In preparation to watch this documentary, I took my favorite chocolate next to me, broke it on pieces and started eating it... Expecting the documentary was going to be about the negative health sides of the chocolate, I was suprised to see a different story... A bitter taste stayed in my mouth throughout the film.

Dirk Johnson
Dirk Johnson
13 years ago

The Free Market at work? Hands off the market and everything goes smoothly, eh?

Dirk Johnson
Dirk Johnson
13 years ago

The Free Market at work? Hands off the market and everything goes smoothly, eh?

Vladimir Petkovic
Vladimir Petkovic
13 years ago

no words!!! what do ppl do damn it !?

how come no one there to shoot those bustards misusing kids and ppl.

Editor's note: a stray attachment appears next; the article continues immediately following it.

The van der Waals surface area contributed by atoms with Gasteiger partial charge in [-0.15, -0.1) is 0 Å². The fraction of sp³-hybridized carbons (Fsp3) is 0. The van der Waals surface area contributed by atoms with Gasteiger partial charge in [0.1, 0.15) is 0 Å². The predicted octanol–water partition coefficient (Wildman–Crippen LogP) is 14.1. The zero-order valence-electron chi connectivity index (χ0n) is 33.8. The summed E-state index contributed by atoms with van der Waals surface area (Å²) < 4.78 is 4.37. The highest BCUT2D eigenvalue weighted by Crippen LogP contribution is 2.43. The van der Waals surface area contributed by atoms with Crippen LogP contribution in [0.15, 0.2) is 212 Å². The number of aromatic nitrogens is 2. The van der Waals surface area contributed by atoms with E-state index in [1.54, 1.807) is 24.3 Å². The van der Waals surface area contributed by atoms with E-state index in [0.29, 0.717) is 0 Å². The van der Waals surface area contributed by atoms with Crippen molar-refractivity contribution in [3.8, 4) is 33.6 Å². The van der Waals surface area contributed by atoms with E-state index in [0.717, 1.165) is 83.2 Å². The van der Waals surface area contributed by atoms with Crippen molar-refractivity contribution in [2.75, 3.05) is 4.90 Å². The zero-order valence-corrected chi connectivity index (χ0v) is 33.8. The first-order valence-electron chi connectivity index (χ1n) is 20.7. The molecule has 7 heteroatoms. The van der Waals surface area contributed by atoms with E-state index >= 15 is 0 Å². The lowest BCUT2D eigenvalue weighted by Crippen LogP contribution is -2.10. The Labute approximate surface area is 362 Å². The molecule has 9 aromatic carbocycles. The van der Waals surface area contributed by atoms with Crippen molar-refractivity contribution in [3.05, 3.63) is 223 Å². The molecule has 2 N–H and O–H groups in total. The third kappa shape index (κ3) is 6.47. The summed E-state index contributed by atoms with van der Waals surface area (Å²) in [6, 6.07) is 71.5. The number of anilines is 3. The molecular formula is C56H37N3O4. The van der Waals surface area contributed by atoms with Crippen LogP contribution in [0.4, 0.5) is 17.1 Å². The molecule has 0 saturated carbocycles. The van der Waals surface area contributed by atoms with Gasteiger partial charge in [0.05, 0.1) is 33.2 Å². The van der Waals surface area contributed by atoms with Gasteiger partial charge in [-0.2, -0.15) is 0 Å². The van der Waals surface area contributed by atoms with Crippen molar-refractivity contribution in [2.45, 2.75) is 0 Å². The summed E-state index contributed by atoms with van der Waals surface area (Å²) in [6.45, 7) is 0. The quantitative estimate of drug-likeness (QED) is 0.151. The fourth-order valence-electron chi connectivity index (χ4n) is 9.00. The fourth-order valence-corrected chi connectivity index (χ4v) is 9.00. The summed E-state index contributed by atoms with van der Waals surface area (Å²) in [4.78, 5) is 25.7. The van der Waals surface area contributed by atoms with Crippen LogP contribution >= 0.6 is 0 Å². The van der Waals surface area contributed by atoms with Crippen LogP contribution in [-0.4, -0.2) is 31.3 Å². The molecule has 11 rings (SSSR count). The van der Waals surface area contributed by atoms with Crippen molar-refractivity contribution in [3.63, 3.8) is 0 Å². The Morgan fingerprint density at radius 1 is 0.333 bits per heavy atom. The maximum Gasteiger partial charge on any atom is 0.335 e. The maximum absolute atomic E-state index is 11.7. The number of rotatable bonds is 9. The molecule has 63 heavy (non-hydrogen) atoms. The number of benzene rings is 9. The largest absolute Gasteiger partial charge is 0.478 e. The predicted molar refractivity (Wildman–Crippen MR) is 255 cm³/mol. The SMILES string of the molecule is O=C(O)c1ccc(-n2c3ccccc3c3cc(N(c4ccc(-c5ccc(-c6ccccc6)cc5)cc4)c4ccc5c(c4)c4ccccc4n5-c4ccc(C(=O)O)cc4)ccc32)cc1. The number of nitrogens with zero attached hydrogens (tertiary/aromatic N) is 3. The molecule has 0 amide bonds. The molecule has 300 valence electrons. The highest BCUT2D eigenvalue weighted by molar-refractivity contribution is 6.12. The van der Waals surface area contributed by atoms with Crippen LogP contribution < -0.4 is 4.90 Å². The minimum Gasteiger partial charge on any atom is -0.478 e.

Poor Afrikan ppl getting constantly exploited by us.

whaaaat?:)) they called the Police!??damn government and "democracy ..no wonder I do not like nestle anymore.

Jack1952
Jack1952
13 years ago

Chocolate is the product centered out in the documentary. Unfortunately, almost every product one can name has a dark history behind it. It would almost be impossible to buy only products where workers have not been severely exploited. It is the reality of a global economy that has its roots in capitalism

Sharron Stokieshazer Hardwick
Sharron Stokieshazer Hardwick
13 years ago

This is disgraceful chocolate that is not Fair Trade is sick - it should be boycotted by all of us then the companies will have to act!! This must be stopped! Only we as consumers can stop it.

Karenwasherefirst
Karenwasherefirst